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  5. "Würden Sie auf mich warten?"

"Würden Sie auf mich warten?"

Translation:Would you wait for me?

October 29, 2014

15 Comments


https://www.duolingo.com/profile/mhmdghfr

How does one resolve the ambiguity of that sentence when it is spoken/heard and you do not distinguish "you" from "Sie" while it might have been intended to be "sie" for "they"?


https://www.duolingo.com/profile/TimonMarek

Context, its always the context


https://www.duolingo.com/profile/rockysima

Wouldn't this be both good for the polite form of "Would you wait for me" or the plural form "Would they wait for me". I don't see where you could distinguish one from the other, but the lesson marks you wrong for "Would they". This is the same problem throughout this Duolingo German Course.


https://www.duolingo.com/profile/JHilly5

The capital 's' means you.


https://www.duolingo.com/profile/chundhi

Maybe it's a regional thing (I'm from the Chicago area) but to me "wait on" and "wait for" are the same thing. I use "wait on" for both being served (ie restaurant) and to wait for someone.


https://www.duolingo.com/profile/envacance

That was a southern US thing, which has been permeating the US like a virus. In cases where they seem to mean the same thing, it's better to use "wait for." If you are a waiter, you wait on people.


https://www.duolingo.com/profile/Joseph556092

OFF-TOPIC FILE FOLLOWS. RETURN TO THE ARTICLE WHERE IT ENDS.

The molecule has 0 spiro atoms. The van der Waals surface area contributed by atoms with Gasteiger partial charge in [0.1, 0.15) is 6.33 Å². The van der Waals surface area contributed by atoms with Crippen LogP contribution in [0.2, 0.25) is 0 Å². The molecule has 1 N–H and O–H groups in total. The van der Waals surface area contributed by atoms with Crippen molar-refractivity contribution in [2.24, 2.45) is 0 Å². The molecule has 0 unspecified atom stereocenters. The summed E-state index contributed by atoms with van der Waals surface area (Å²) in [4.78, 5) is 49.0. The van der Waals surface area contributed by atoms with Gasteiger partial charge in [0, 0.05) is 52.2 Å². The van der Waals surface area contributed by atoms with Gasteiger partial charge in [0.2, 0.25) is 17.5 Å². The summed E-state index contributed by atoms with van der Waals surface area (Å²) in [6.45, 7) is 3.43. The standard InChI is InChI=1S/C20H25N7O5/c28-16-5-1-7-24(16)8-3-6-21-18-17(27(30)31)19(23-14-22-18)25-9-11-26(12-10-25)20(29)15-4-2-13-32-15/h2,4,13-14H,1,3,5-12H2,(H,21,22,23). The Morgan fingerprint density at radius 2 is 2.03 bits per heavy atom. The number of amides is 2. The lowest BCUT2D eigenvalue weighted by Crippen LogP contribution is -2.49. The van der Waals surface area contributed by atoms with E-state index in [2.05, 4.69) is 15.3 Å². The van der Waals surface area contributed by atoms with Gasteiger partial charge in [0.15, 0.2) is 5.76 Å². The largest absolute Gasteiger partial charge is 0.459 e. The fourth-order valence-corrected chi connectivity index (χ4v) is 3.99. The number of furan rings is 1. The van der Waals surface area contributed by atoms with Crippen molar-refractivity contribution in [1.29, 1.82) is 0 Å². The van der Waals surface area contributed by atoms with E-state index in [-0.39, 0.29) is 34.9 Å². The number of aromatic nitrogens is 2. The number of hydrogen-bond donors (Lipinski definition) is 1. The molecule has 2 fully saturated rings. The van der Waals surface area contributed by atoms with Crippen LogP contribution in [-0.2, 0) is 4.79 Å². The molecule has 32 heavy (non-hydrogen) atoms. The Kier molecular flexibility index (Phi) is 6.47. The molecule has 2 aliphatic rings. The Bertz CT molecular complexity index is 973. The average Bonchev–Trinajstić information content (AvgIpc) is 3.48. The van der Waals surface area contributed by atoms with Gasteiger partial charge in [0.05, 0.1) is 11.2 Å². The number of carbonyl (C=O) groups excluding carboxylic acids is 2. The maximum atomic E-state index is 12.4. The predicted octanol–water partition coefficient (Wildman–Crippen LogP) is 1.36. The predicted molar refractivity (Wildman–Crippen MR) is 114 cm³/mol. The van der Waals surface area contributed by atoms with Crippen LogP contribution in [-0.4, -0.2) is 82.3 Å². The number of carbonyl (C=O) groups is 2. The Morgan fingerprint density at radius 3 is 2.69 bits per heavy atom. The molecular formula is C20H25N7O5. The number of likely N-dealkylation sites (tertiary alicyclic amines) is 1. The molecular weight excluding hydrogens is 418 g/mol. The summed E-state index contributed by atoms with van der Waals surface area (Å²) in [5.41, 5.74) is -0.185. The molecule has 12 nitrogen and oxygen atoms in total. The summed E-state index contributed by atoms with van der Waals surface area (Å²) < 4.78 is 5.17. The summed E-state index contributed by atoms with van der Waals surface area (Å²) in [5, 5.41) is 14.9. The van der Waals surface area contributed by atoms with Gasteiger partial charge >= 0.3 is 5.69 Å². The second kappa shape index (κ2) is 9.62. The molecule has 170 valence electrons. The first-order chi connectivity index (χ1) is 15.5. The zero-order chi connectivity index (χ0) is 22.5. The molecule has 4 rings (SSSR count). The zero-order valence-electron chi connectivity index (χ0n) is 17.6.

I also use wait on sometimes as a native American English speaker in New York City with the meaning of wait for. However, the way I use it is a bit nuanced with a negative tone. If I felt that the thing being waited for was a nuisance for whatever reason, I would be waiting on it.

Ex:

You're meeting your friends at the packed movie theater, it's cold outside, and you're running a bit late. You guys don't have to wait for me. (I'm going to be a while so don't wait until I get there to start watching the movie.)

You're working on a project with some classmates. You have taken an extended amount of time to complete your part, and everyone else is done with theirs. Today, you finally finished your part! You guys don't have to wait on me any longer! (You will no longer be a nuisance/hindrance to the completion of the project.)


https://www.duolingo.com/profile/Framus1

So you would say.... Please wait on me at the bus stop?


https://www.duolingo.com/profile/Raizzzz

Why does auf translates to 'for' here?


[deactivated user]

    Why not 'they' for 'Sie'?


    https://www.duolingo.com/profile/requin230

    Because "Sie - you (formal)" and "sie - they".


    https://www.duolingo.com/profile/dbayly
    • 1044

    I think is is a mistranslation. The separable verb aufwarten means "wait on" in the sense of "attend" or even "to entertain sb.". It does not appear to mean "wait for". See https://www.dict.cc/?s=aufwarten . It woudl appear that abwarten is the verb the exercise was translating.


    https://www.duolingo.com/profile/requin230

    But here it is not the verb "aufwarten" but the verb "warten" used with the preposition "auf".

    warten auf - waiting for

    You also don't use "abwarten" here, then the sentence would be "Würden sie abwarten, bis ich wiederkomme" which sounds clumsy at best.


    https://www.duolingo.com/profile/IanCollison

    "Würden Sie auf mich warten?" Is 'would you await me' an acceptable translation? Granted it's a little old fashioned and formal but seems to fit.


    https://www.duolingo.com/profile/Peter217033

    Why not "Wollen Sie auf mich warten?"

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